I hate cliches but sometimes, they apply and you begrudgingly have to admit that there is some wisdom at play. “Never judge a man until you've walked a mile in his shoes.” We’ve all heard it, don’t judge, because you don’t understand, you don’t see. Whether on the street or in a cafe, you are sitting next to someone whose thoughts and memories are completely shielded from you, and in there, contained in that person’s skull, is what they have done, what they have said, who they have hated and ultimately, who they are.
When I was about 20, in university, I met Adam, though he wasn’t Adam back then; not entirely, not yet. Adam* is a man, not in the most traditional sense of the word. He would tell you he is a man, and yet some people - upon hearing his entire story - may not agree. Who decides? Is it him? You? Them? God? Nature?
Adam was born a girl, named Eve*, and raised in the way one would expect for an upper class girl from Cairo. His family, blissfully ignorant to who he was beneath his appearance, went about ascribing him to the female gender as soon as he was born. Yet hidden behind Eve’s soft voice, behind her timid femininity, was a sensitive boy who felt, from a very young age, that something wasn’t right.
It’s no secret that as soon as you are born, you are bombarded with society’s expectations, we are told how to dress, how to speak, how to sit, how to eat and deviations are not tolerated. Several gender theorists - namely Judith Butler and Michel Foucault - have written and conducted extensive research about the nature of gender, and how it can deviate from what (excuse my French) is between our legs.
If you haven’t read much on gender, here’s all you need to know: Butler’s research proved that there is indeed a separation between our sex which is a matter of biology, our gender which is our sexual identity, and our sexual orientation. Meaning that not all of these things need to be aligned, so if you were born with a penis, it doesn’t mean you will for sure be male in the gender you feel you belong to nor does it guarantee that you will only want to have sex with women. These are traditional conceptions of gender, derived from the images we have of nature and from our biological needs to procreate, but the world is over that now, we are at a point where some of us can lead fulfilling lives without having to conform to a standard built upon a goal that is currently harming the Earth: overpopulation.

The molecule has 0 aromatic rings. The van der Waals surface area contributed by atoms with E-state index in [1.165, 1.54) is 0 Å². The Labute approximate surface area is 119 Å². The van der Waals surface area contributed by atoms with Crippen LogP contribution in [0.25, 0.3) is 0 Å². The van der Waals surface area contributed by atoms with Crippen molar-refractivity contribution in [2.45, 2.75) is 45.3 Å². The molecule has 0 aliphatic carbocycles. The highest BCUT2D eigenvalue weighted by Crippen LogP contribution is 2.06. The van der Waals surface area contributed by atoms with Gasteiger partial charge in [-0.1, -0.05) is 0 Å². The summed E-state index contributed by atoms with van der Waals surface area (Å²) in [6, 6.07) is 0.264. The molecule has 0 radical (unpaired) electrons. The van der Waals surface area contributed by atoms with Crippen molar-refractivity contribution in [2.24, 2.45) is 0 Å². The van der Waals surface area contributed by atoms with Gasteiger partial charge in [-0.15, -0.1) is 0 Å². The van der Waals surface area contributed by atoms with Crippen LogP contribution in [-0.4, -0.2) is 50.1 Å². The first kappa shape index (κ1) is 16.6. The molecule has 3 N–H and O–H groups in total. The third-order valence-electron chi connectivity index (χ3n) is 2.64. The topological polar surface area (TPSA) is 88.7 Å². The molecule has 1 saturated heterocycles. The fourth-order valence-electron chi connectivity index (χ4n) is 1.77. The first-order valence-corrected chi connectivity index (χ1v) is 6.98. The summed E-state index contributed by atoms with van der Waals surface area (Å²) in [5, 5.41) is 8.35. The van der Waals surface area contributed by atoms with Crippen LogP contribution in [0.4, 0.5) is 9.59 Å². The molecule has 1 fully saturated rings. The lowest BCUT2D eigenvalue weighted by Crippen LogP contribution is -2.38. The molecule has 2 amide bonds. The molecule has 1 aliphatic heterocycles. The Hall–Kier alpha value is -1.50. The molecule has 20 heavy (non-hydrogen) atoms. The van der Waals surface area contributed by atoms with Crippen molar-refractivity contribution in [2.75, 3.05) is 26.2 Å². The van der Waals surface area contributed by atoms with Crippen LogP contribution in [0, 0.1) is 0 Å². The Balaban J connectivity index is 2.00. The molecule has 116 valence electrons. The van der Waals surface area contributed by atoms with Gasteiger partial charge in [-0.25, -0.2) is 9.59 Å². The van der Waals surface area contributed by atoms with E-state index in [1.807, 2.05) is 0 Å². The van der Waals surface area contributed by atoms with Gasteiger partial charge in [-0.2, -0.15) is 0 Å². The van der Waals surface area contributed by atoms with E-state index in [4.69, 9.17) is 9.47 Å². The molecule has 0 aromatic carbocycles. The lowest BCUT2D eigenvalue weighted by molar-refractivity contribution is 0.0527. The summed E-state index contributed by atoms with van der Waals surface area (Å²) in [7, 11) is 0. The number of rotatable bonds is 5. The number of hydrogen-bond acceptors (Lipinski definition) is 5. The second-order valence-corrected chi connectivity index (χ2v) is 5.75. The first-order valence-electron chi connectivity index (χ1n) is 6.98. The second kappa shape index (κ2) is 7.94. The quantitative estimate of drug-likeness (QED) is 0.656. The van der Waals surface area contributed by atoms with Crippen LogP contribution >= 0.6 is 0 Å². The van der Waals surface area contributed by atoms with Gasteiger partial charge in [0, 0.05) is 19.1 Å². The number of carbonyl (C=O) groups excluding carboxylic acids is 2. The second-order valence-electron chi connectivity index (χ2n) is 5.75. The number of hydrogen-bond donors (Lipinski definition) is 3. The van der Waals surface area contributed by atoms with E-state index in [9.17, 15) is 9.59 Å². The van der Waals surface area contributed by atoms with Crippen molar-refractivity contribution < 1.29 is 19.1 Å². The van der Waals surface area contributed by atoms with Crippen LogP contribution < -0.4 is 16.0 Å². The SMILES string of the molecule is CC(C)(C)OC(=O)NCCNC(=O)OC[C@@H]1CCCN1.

“I was a tomboy growing up; I had short hair and would avoid wearing dresses, skirts, anything that would be considered exclusive to girls. I wasn’t very aware of the incongruity between my mind and body until puberty hit me and changed my body to look decisively female,” recounts Adam. At puberty, his curves started to develop and Adam hated them, deliberately wearing baggy clothes to hide them, to hide the body that has been the largest incongruity of his identity all his life. In simpler terms, Adam, like everyone else, wanted to be able to look at himself in the mirror and feel proud of his body, feel that it represented who he was inside, but unfortunately for Adam, it didn’t. Despite his best efforts to live in peace, Adam walked around self-conscious, in a body that he could not relate to.
“I distracted myself for a bit, but then I had to face the fact that I was only attracted to women, and for a while, I thought that was the reason why I’d always wanted to be a boy. Believing I was gay was a whole other issue that took me years to accept, but eventually I came to terms with it.”